Community Archaeology and the Criminal Past: Exploring a Detroit Speakeasy

Author(s): Brenna J Moloney

Year: 2016


Community-engaged archaeology has played a role in reshaping the city of Detroit’s popular heritage narrative from one of decline and decay to one more rich and complex. In 2013, archaeologists from Wayne State University investigated Tommy's Bar, a rumored Prohibition-era speakeasy and haunt of the infamous Purple Gang. The project was a partnership between the University, a historic preservation non-profit, and the bar's owner. The project culminated in a theme party where archaeologists shared their findings with the public and led tours of the site. The event was one of the most popular and widely-attended in the history of the non-profit and garnered extensive media attention, which allowed WSU archaeologists to showcase their work. The project also resulted in the site becoming a regular stop on tours of the city given by local tour companies as well as continuing to draw interested visitors from all over the world.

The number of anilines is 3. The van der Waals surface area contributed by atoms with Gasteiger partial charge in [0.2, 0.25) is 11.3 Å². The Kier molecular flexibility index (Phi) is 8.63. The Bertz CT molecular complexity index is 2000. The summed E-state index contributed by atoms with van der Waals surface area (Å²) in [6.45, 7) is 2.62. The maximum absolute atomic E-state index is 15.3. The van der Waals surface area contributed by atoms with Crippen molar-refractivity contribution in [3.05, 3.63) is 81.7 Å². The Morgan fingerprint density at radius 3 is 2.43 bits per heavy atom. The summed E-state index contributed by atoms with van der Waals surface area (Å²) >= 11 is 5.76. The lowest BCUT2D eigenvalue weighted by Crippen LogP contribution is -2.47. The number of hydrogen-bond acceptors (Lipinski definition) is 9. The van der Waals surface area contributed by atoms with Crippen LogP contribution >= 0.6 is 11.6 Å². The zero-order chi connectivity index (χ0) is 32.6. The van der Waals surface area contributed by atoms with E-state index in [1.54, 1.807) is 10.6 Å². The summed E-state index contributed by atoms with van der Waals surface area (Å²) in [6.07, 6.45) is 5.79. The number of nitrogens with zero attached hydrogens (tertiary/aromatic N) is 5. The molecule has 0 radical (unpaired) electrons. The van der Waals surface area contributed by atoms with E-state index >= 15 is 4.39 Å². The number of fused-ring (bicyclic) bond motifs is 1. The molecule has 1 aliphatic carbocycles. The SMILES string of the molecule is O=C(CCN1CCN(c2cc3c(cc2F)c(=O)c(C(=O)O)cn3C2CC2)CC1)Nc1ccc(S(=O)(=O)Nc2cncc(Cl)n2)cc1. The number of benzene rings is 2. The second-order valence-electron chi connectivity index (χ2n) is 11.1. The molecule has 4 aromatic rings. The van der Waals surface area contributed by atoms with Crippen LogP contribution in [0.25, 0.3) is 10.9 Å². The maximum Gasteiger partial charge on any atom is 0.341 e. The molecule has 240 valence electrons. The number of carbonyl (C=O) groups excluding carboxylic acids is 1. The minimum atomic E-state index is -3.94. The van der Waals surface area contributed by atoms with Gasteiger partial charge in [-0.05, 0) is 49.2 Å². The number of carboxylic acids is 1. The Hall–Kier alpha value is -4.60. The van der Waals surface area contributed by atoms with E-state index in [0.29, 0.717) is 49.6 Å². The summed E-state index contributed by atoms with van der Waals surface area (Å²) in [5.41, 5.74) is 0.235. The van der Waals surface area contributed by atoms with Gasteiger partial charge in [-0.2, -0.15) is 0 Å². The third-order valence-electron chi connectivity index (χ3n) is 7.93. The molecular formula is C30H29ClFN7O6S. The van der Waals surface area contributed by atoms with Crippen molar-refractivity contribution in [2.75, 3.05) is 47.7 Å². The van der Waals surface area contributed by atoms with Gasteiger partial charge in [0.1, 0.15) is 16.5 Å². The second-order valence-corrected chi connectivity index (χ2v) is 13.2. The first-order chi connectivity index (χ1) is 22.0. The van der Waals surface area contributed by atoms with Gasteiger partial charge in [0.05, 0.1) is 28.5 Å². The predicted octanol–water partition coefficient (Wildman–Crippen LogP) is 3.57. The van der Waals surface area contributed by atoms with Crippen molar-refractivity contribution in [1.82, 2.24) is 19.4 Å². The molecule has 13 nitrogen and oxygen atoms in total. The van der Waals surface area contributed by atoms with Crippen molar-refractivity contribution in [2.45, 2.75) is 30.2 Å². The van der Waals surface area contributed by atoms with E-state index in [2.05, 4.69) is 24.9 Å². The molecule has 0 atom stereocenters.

Cite this Record

Community Archaeology and the Criminal Past: Exploring a Detroit Speakeasy. Brenna J Moloney. Presented at Society for Historical Archaeology, Washington, D.C. 2016 ( tDAR id: 434914)


Spatial Coverage

min long: -129.199; min lat: 24.495 ; max long: -66.973; max lat: 49.359 ;

Record Identifiers

PaperId(s): 407